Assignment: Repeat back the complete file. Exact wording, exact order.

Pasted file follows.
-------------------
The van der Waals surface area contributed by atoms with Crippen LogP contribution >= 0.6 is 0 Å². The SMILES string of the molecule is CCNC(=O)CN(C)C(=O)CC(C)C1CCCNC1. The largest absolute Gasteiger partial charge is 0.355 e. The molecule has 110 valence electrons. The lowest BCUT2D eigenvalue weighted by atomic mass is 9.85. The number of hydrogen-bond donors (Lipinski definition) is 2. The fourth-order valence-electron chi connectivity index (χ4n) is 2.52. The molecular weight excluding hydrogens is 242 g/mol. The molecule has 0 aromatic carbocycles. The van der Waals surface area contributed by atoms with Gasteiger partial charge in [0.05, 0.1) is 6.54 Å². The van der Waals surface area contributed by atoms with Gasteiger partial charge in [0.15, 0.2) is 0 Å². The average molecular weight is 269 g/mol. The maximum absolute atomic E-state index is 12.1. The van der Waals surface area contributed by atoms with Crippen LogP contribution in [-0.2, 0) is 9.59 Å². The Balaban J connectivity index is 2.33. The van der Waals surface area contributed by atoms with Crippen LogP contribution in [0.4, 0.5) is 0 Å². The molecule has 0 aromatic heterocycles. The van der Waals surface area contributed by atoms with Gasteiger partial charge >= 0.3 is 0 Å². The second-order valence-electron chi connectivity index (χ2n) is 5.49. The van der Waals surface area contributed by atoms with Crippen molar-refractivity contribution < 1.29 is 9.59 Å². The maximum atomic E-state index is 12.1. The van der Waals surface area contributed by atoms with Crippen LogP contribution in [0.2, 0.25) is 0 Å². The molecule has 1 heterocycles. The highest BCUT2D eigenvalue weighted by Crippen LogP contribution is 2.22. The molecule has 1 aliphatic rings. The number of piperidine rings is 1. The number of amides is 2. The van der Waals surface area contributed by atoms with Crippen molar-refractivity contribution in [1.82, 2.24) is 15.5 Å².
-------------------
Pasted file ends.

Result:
The van der Waals surface area contributed by atoms with Crippen LogP contribution >= 0.6 is 0 Å². The SMILES string of the molecule is CCNC(=O)CN(C)C(=O)CC(C)C1CCCNC1. The largest absolute Gasteiger partial charge is 0.355 e. The molecule has 110 valence electrons. The lowest BCUT2D eigenvalue weighted by atomic mass is 9.85. The number of hydrogen-bond donors (Lipinski definition) is 2. The fourth-order valence-electron chi connectivity index (χ4n) is 2.52. The molecular weight excluding hydrogens is 242 g/mol. The molecule has 0 aromatic carbocycles. The van der Waals surface area contributed by atoms with Gasteiger partial charge in [0.05, 0.1) is 6.54 Å². The van der Waals surface area contributed by atoms with Gasteiger partial charge in [0.15, 0.2) is 0 Å². The average molecular weight is 269 g/mol. The maximum absolute atomic E-state index is 12.1. The van der Waals surface area contributed by atoms with Crippen LogP contribution in [-0.2, 0) is 9.59 Å². The Balaban J connectivity index is 2.33. The van der Waals surface area contributed by atoms with Crippen LogP contribution in [0.4, 0.5) is 0 Å². The molecule has 0 aromatic heterocycles. The van der Waals surface area contributed by atoms with Gasteiger partial charge >= 0.3 is 0 Å². The second-order valence-electron chi connectivity index (χ2n) is 5.49. The van der Waals surface area contributed by atoms with Crippen molar-refractivity contribution < 1.29 is 9.59 Å². The maximum atomic E-state index is 12.1. The van der Waals surface area contributed by atoms with Crippen LogP contribution in [0.2, 0.25) is 0 Å². The molecule has 1 heterocycles. The highest BCUT2D eigenvalue weighted by Crippen LogP contribution is 2.22. The molecule has 1 aliphatic rings. The number of piperidine rings is 1. The number of amides is 2. The van der Waals surface area contributed by atoms with Crippen molar-refractivity contribution in [1.82, 2.24) is 15.5 Å².